Learning Loops

Loops in C# are wonderful and powerful statements that you can utilize when programming. These statements allow you to execute code or groups of code several times until a threshold has been reached or a condition is satisfied. On this page we will be talking about two of the most popular loop types – The for and while loops. To frame your intuition on loops, let me first present you a problem that a loop would solve.

Let us suppose for a moment that we want to – for some reason- arbitrarily have the console print out the numbers 1-5. Given your current knowledge you might presume to write the following code:

static void Main(string[] args)
{
     Console.WriteLine("1");
     Console.WriteLine("2");
     Console.WriteLine("3");
     Console.WriteLine("4");
     Console.WriteLine("5");
     Console.ReadLine();
}

Honestly, this could be a valid way to go about it – if your only standard is to have a desired output. I would raise a few concerns, though. First, it seems a bit cumbersome to type a Console.WriteLine 5 different times. Second, if we wanted to add in a new number we would have to, again, create a new Console.WriteLine with a new value. When you are programming you should always ask yourself if the way you are coding allows you to easily make changes – this case does.

The following way will show you why using a for loop DOES  satisfy this.

static void Main(string[] args)
{
     for(int i = 0; i < 5; i++)
     {
          Console.WriteLine(i);
     }
     Console.ReadLine();
}

Don’t get nervous if this looks weird to you. It’s actually quite simple. A for loop has parentheses where we provide it some values, as you would with a function/method. In this loop we create an integer called i and instantiate it to 0. We then have conditional logic that checks if i is less than 5. If the condition is considered true it will then execute i++ and also the logic within our for loops scope(Curly braces). When this logic is executed it will call a Console.WriteLine and provide it with the current integer value of i. Every time this statement loops, our i integer will increase by 1. Once i is greater than or equal to 5 the statement will be satisfied and will break our loop and continue to the Console.ReadLine.

Solved: Repeating Code

We know only have to type Console.WriteLine once and instead provide a new value each time.

Solved: Easy Changes

Now if we wish to change the value of how much our console counts to, we simply change the number in our conditional of i < 5 to the desired count. Whether we want it to count to 7, 15, 25 or 100. By simply changing this one value we are able to count as high as we want.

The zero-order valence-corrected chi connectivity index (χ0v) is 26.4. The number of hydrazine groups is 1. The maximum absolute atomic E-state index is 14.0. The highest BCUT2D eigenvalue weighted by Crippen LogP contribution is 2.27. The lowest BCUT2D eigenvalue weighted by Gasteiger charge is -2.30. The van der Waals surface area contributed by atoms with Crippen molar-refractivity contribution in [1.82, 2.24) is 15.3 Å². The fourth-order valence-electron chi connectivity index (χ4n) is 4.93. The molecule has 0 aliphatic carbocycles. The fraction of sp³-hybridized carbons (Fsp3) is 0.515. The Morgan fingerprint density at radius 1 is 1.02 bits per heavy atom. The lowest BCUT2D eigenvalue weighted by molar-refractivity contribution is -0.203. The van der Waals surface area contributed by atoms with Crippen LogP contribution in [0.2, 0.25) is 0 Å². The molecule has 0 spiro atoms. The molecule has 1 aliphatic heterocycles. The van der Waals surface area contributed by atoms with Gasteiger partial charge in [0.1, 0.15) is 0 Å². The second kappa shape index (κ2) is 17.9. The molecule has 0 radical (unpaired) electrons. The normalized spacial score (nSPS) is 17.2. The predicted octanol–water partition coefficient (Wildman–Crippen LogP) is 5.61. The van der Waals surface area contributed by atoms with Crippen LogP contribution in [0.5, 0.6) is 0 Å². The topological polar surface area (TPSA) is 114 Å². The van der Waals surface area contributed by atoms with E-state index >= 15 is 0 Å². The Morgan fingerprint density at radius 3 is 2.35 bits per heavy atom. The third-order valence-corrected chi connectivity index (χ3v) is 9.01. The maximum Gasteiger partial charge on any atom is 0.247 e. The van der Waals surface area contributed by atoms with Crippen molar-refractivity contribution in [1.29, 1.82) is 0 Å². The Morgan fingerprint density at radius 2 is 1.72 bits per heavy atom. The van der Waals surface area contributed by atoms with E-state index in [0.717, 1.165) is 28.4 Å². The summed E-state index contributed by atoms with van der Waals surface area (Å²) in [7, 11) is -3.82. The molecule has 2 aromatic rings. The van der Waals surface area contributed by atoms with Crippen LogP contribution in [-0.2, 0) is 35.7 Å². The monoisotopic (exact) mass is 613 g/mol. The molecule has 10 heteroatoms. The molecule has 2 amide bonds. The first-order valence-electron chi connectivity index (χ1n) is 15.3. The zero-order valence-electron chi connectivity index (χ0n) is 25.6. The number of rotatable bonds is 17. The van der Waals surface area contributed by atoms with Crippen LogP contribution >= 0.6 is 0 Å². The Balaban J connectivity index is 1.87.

Take Note: Using for loops must maintain this format, but the method in which it is implemented it not concrete. The values regulating the for loop could just as easily be integer variables within the scope of the loops declaration. The following is also appropriate:

static void Main(string[] args)
{
     //Number we count to
     int _maxValue = 5;
     //Current number counted
     int _currentValue;

     //Write a line on value increase
     for (_currentValue = 0; _currentValue < _maxValue; _currentValue++)
     {
          Console.WriteLine(_currentValue);
     }
}

 

While Loop

The while loop, and loops in general, is a similar concept. For loops are designed for looping in specific lengths. A While loop is designed for a true/false value. This means we can continue to execute logic indefinitely, until a provided condition is satisfied. This example is not very practical, but I found it a fun concept to help explore this topic. Basically, we have a Boolean value that allows us know if our computer is angry. While our computer is angry, we are asked to press Enter to calm our computer down.

static void Main(string[] args)
{
     //Bool for whether the computer is currently angry
     bool isComputerAngry = true;
     //Anger level of the computer
     int angerLevel = 5;

     //Run this loop while the computer is angry
     while (isComputerAngry)
     {
          //Print anger level
          Console.WriteLine("Anger Level(0-5):{0}", angerLevel);
          //Inform the user how to calm the computer down
          Console.WriteLine("Press Enter to calm down...");
          //Wait for input
          Console.ReadLine();

          //Reduce anger level on each input until anger level reaches zero
          if (angerLevel > 0)
          {
               angerLevel--;
          }
          else
          {
              isComputerAngry = false;
              Console.WriteLine("Computer has calmed down!");
              Console.ReadLine();
          }
     }
}

We see in this example that we accomplish what we did before. In fact, with a few changes we could have even used a for loop to do this as well. The importance I wanted to show here is that we use While loops to continue until something is satisfied. In contrary to a For loop that is designed to loop for a specific count.

 

<< Previous Episode

Next Episode >>

 

Leave a Reply

Your email address will not be published. Required fields are marked *